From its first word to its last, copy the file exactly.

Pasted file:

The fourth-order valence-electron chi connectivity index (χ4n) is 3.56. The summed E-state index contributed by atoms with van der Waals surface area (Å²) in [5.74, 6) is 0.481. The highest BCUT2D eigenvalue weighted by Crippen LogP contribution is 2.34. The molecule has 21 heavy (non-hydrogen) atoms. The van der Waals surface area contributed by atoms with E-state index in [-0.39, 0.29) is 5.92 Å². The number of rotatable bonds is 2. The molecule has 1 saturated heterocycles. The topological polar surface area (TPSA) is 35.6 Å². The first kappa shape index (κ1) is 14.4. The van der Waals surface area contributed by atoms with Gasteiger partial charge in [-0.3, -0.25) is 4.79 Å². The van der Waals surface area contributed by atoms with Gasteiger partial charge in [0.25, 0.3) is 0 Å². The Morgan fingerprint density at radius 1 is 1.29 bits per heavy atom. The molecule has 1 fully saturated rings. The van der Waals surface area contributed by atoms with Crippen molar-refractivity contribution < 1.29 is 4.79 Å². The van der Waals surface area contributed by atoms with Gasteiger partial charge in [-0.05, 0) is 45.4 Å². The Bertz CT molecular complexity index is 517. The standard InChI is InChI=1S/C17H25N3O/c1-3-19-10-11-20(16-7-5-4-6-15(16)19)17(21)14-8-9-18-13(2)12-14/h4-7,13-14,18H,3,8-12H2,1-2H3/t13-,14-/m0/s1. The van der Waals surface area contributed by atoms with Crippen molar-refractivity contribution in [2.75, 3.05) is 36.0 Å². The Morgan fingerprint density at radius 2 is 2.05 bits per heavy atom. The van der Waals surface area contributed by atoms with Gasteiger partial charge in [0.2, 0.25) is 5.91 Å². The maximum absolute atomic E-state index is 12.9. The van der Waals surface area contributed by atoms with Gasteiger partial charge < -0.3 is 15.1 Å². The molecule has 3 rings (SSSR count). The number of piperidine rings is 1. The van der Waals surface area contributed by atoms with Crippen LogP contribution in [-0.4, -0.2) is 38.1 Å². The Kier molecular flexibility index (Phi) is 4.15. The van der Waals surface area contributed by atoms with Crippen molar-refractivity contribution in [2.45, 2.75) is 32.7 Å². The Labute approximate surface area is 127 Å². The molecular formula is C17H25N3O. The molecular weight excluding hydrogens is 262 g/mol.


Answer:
The fourth-order valence-electron chi connectivity index (χ4n) is 3.56. The summed E-state index contributed by atoms with van der Waals surface area (Å²) in [5.74, 6) is 0.481. The highest BCUT2D eigenvalue weighted by Crippen LogP contribution is 2.34. The molecule has 21 heavy (non-hydrogen) atoms. The van der Waals surface area contributed by atoms with E-state index in [-0.39, 0.29) is 5.92 Å². The number of rotatable bonds is 2. The molecule has 1 saturated heterocycles. The topological polar surface area (TPSA) is 35.6 Å². The first kappa shape index (κ1) is 14.4. The van der Waals surface area contributed by atoms with Gasteiger partial charge in [-0.3, -0.25) is 4.79 Å². The van der Waals surface area contributed by atoms with Gasteiger partial charge in [0.25, 0.3) is 0 Å². The Morgan fingerprint density at radius 1 is 1.29 bits per heavy atom. The molecule has 1 fully saturated rings. The van der Waals surface area contributed by atoms with Crippen molar-refractivity contribution < 1.29 is 4.79 Å². The van der Waals surface area contributed by atoms with Gasteiger partial charge in [-0.05, 0) is 45.4 Å². The Bertz CT molecular complexity index is 517. The standard InChI is InChI=1S/C17H25N3O/c1-3-19-10-11-20(16-7-5-4-6-15(16)19)17(21)14-8-9-18-13(2)12-14/h4-7,13-14,18H,3,8-12H2,1-2H3/t13-,14-/m0/s1. The van der Waals surface area contributed by atoms with Crippen molar-refractivity contribution in [2.75, 3.05) is 36.0 Å². The Morgan fingerprint density at radius 2 is 2.05 bits per heavy atom. The van der Waals surface area contributed by atoms with Gasteiger partial charge in [0.2, 0.25) is 5.91 Å². The maximum absolute atomic E-state index is 12.9. The van der Waals surface area contributed by atoms with Gasteiger partial charge < -0.3 is 15.1 Å². The molecule has 3 rings (SSSR count). The number of piperidine rings is 1. The van der Waals surface area contributed by atoms with Crippen LogP contribution in [-0.4, -0.2) is 38.1 Å². The Kier molecular flexibility index (Phi) is 4.15. The van der Waals surface area contributed by atoms with Crippen molar-refractivity contribution in [2.45, 2.75) is 32.7 Å². The Labute approximate surface area is 127 Å². The molecular formula is C17H25N3O. The molecular weight excluding hydrogens is 262 g/mol.